Content warning – this article discusses acts of violence, suicide, and deaths in custody.
Australia appeared before the United Nations Committee against Torture on November 15 and 16 2022. This UN body monitors compliance with the UN Convention against Torture and Other Cruel, Inhuman or Degrading Treatment or Punishment, to which Australia voluntarily signed up in 1989.
One of Australia’s obligations under the convention is to prepare a report for the committee every four years, and appear before the committee. The committee considered the report prepared by Australia, as well as information provided by civil society organisations such as the Victorian Aboriginal Legal Service, the Australian Human Rights Commission and the Commonwealth Ombudsman. The committee’s approach was to engage in constructive dialogue with the Australian government.
At the end of last week, the committee published its concluding observations, which provide guidance to Australia on both preventing torture and ill-treatment, and strengthening accountability mechanisms.
It noted work still lies ahead for Australia, particularly in relation to the continued over-incarceration of Aboriginal and Torres Strait Islander people, deaths in custody and raising the age of criminal responsibility.
What constitutes torture?
Under the convention, torture is defined as:
any act by which severe pain or suffering, whether physical or mental, is intentionally inflicted on a person for […] obtaining […] information or a confession, punishing […] or intimidating or coercing […] or for any reason based on discrimination […] where the pain or suffering is inflicted by or at the instigation of or with the consent or acquiescence of a public official.
Torture is much broader than those practices which often spring to mind, such as testimonials of waterboarding that have come out of Guantanamo Bay.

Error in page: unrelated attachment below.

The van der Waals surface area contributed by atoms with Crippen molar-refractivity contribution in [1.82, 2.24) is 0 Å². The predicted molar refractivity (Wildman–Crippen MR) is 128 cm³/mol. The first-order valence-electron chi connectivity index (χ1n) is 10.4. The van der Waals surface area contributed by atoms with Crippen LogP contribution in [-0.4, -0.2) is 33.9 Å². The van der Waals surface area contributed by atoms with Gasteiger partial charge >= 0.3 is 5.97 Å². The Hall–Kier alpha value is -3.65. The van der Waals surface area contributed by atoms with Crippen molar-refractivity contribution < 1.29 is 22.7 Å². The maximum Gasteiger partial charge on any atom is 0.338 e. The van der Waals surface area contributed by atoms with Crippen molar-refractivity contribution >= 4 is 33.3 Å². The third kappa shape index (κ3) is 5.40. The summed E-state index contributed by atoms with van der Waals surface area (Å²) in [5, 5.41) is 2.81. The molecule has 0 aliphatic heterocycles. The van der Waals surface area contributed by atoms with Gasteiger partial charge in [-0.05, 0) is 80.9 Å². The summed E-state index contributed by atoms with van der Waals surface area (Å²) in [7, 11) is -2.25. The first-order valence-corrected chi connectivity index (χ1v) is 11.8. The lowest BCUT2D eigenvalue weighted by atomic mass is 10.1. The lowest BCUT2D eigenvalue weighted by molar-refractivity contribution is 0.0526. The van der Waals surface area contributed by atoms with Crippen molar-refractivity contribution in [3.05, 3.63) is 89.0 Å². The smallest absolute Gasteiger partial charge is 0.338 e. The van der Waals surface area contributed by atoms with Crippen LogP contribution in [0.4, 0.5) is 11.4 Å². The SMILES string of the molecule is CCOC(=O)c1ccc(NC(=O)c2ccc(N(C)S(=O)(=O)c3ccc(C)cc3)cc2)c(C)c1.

Importantly, while the committee does consider torture, it also considers cruel, inhuman or degrading treatment or punishment, also prohibited under the convention.
First Nations deaths in custody
The committee noted the increase in deaths in custody, linked to increasing incarceration rates. It was particularly concerned that Australia should address the over-incarceration of Aboriginal and Torres Strait Islander people. The Australian delegation itself acknowledged “transformational change is required to reverse the trend” of ever-increasing incarceration rates.
Causes of death included “use of force, lack of health care and suicide”. The committee recommended all deaths in custody be “promptly, effectively and impartially investigated by an independent entity”. It also suggested reviews of current prison healthcare and prevention strategies for suicide and self-harm.
Improving conditions and treatment in places of detention
Australia appeared before the committee in the same week the Four Corners report Locking Up Kids was released. The report, examining the treatment of children in youth prisons, received national attention.